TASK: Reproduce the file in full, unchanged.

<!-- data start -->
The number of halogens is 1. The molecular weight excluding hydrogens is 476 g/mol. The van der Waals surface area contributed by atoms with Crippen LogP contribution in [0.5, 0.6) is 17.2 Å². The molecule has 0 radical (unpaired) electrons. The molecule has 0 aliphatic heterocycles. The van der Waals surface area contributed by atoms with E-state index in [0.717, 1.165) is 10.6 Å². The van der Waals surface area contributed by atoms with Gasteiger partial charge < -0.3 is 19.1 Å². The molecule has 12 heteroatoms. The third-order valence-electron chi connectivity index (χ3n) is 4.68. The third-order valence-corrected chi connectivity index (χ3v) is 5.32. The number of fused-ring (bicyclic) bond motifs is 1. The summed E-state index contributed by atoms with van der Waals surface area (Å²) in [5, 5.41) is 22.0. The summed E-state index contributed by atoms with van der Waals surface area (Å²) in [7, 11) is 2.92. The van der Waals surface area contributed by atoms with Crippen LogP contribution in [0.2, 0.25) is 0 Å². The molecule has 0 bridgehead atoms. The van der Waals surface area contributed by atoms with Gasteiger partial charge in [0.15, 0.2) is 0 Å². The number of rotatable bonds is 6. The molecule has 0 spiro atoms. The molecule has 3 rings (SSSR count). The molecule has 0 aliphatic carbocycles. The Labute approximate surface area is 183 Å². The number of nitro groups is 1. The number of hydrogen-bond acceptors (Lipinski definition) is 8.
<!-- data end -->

The number of halogens is 1. The molecular weight excluding hydrogens is 476 g/mol. The van der Waals surface area contributed by atoms with Crippen LogP contribution in [0.5, 0.6) is 17.2 Å². The molecule has 0 radical (unpaired) electrons. The molecule has 0 aliphatic heterocycles. The van der Waals surface area contributed by atoms with E-state index in [0.717, 1.165) is 10.6 Å². The van der Waals surface area contributed by atoms with Gasteiger partial charge < -0.3 is 19.1 Å². The molecule has 12 heteroatoms. The third-order valence-electron chi connectivity index (χ3n) is 4.68. The third-order valence-corrected chi connectivity index (χ3v) is 5.32. The number of fused-ring (bicyclic) bond motifs is 1. The summed E-state index contributed by atoms with van der Waals surface area (Å²) in [5, 5.41) is 22.0. The summed E-state index contributed by atoms with van der Waals surface area (Å²) in [7, 11) is 2.92. The van der Waals surface area contributed by atoms with Crippen LogP contribution in [0.2, 0.25) is 0 Å². The molecule has 0 bridgehead atoms. The van der Waals surface area contributed by atoms with Gasteiger partial charge in [0.15, 0.2) is 0 Å². The number of rotatable bonds is 6. The molecule has 0 spiro atoms. The molecule has 3 rings (SSSR count). The molecule has 0 aliphatic carbocycles. The Labute approximate surface area is 183 Å². The number of nitro groups is 1. The number of hydrogen-bond acceptors (Lipinski definition) is 8.